Thor: The Dark World

When the most dynamic character in this branch of the Marvel universe is literally locked up for half the story, the movie kind of suffers.
Our Rating

Genre(s): Action, Adventure, Fantasy

Director: Alan Taylor

Actors: Chris Hemsworth, Natalie Portman, Tom Hiddleston, Stellan Skarsgård, Idris Elba, Christopher Eccleston, Adewale Akinnuoye-Agbaje, Kat Dennings

Year: 2013

MPAA Rating: PG-13

Country: USA

Chris Hemsworth is pretty, I’ll admit that. Pretty enough where he is becoming another Matthew McConaughey, where he is required at least one gratuitous shirtless scene in each movie (because, see, it would be simply a waste if he didn’t). But, well, no matter all his deep-voiced bellowing, he just isn’t the most dynamic of actors to hold one’s attention for two hours.

Thor: The Dark World introduces, well, a dark world (I suppose) into the Thor mythology. See, apparently there was the long ago story of a substance called Aether, that looks a lots like blood splashing in slow motion, that once gave a nasty race of bat-men (as in, they look like white bat-boys with flat black Orphan Annie eyes) all-consuming power. These bat-men were somehow beaten, and so no one else could hold such power, the Aether was hidden. Well, of course through an accident that involves worlds lining up and wormholes opening, Jane Foster (Natalie Portman) now houses the Aether in her, um, chi or something. Lead bat-boy Malekith (Christopher Eccleston) has awakened, and want the Aeather. Because he is evil, and wants to destroy all the things.

In the meantime, Jane’s delicate Aether condition causes Thor to show up in her life after being scarce and being off in space for two years on his planet. Bad boyfriend. Murmurs are made about “what happened in New York”, which is probably only in there to explain why Loki (Tom Hiddleston) is locked up, but there is not much knowledge required to know that the blond brother is the good one, and the black-haired adopted brother is the bad one.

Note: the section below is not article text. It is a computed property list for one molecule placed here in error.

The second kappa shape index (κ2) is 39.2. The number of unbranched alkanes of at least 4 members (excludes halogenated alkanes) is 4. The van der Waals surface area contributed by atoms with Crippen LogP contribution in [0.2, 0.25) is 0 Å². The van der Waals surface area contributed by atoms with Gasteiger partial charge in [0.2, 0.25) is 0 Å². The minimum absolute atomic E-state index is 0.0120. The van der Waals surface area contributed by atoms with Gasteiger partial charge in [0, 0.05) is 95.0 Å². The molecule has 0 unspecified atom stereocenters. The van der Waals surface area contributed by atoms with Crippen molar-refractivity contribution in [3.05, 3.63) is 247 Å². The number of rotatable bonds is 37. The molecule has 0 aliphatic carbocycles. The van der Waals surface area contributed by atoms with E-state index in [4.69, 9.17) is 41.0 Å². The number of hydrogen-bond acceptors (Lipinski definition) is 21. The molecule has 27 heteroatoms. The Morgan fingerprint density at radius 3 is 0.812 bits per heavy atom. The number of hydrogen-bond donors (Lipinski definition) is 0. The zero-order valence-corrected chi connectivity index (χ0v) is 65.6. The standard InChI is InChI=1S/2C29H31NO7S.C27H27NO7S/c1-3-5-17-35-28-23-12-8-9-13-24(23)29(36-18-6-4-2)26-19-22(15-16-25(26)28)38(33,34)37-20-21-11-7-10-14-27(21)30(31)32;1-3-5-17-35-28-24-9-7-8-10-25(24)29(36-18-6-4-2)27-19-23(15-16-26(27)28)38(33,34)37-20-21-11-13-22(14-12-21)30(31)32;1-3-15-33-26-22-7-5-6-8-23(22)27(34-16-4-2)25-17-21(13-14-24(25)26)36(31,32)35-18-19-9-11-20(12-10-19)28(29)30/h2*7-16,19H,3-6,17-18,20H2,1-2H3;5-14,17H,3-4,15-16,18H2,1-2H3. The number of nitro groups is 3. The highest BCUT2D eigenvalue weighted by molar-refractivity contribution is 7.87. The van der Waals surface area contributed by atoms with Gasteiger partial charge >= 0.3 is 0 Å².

Thor: the Dark World spends a lot of time jumping from Thor’s planet Asgard, which looks like a leftover set from Lord of the Rings given a splash of celestial design, and Earth, where the motley crew of science-y sidekicks drop cans of product placement pop through neighborhood wormholes for kicks. Everything inevitably leads to a big showdown that simultaneously flips from world to world, which is a clever way to really prolong a fist fight. Oh, and this time we get to see London monuments ripped apart (woo!).

Clocking in at two hours, The Dark World feels kind of long. Part of the problem is that someone who could be deliciously naughty like Eccleson is given nothing much to do except blink through alien contacts. And Loki isn’t really allowed to play until the extended finale. That leaves us with brooding Thor, who is apparently not the party boy he used to be in the first movie because he is pining for an Earth girl. Bo-ring.

There is enough in Thor to keep you relatively entertained, for what it is. But in the pantheon of Marvel heroes, this is the weakest series. Thor’s man-breasts, as impressive as they are, just aren’t enough to keep me engaged.


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